This article provides community college administrators, as well as university faculty members who teach doctoral and master’s courses in community college leadership, with a framework that facilitates ethical decision making. Administrators’ decisions must be grounded in critical thinking that includes ethical considerations.
Citation: Oliver, D. E., & Hioco, B. (2012). An ethical decision-making framework for community college administrators. Community College Review, 40, 240-254. doi: 10.1177/0091552112445611
 
Date Posted: October 23, 2015
Author(s): Geoffrey Propheter, and Su Jin Jez
Recent improprieties by community college administrators have scarred the public trust. Efforts to secure against maladministration are firmly rooted in utilitarian and deontological ethics. In this article, the authors argue that these common approaches cannot remedy maladministration in the community college because utilitarianism and deontology are part of the problem and, therefore, cannot be part of the solution. Instead, the authors make the case that virtue ethics provides the best framework for moral community college administration while also being the best means of restoring public trust.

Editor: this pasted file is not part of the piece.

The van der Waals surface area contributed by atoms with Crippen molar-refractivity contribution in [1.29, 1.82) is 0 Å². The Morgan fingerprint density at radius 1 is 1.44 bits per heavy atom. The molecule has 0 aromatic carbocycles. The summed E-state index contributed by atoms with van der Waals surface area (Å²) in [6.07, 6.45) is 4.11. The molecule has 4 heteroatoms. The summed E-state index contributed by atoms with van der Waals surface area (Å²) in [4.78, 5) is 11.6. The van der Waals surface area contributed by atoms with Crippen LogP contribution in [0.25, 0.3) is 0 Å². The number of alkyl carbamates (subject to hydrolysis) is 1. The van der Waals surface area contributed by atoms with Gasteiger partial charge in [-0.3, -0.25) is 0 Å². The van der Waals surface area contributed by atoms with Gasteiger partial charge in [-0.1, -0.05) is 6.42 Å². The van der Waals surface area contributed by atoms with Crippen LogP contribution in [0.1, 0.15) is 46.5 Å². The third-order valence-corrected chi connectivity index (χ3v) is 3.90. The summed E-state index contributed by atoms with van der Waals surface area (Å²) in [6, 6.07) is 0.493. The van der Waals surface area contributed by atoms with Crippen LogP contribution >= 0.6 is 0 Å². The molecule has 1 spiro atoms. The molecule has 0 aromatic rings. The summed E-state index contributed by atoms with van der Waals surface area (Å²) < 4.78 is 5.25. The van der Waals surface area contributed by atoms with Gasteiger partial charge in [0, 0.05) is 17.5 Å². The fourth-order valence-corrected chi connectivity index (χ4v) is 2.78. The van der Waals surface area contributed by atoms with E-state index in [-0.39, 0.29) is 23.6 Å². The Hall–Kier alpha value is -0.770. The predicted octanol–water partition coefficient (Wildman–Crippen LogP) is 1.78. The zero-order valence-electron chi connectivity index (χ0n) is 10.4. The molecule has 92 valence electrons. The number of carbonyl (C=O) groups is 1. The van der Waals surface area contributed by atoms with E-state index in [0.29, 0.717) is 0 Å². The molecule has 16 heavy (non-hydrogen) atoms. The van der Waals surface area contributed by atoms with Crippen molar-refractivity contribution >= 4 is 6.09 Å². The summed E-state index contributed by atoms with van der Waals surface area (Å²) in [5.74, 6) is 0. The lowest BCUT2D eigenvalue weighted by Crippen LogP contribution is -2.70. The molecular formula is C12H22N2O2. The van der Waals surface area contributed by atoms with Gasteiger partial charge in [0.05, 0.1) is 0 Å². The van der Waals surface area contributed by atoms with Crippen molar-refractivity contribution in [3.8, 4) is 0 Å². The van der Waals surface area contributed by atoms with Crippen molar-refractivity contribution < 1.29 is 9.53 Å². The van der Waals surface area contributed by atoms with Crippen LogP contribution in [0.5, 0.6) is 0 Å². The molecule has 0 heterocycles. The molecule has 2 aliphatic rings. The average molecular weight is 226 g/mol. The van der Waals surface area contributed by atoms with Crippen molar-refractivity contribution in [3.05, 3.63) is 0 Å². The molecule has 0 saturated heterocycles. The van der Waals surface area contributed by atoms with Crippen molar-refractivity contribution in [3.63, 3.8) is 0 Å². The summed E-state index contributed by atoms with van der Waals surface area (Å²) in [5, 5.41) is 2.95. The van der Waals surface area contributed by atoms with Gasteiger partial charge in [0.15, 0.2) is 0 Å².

Citation: Propheter, G., & Jez, S. J. (2012). Whither utility and duty? A case for virtue in community college administration. Community College Review, 40, 215-239. doi: 10.1177/0091552112450460
 
Date Posted: October 23, 2015
Author(s): J. Luke Wood, and Adriel A. Hilton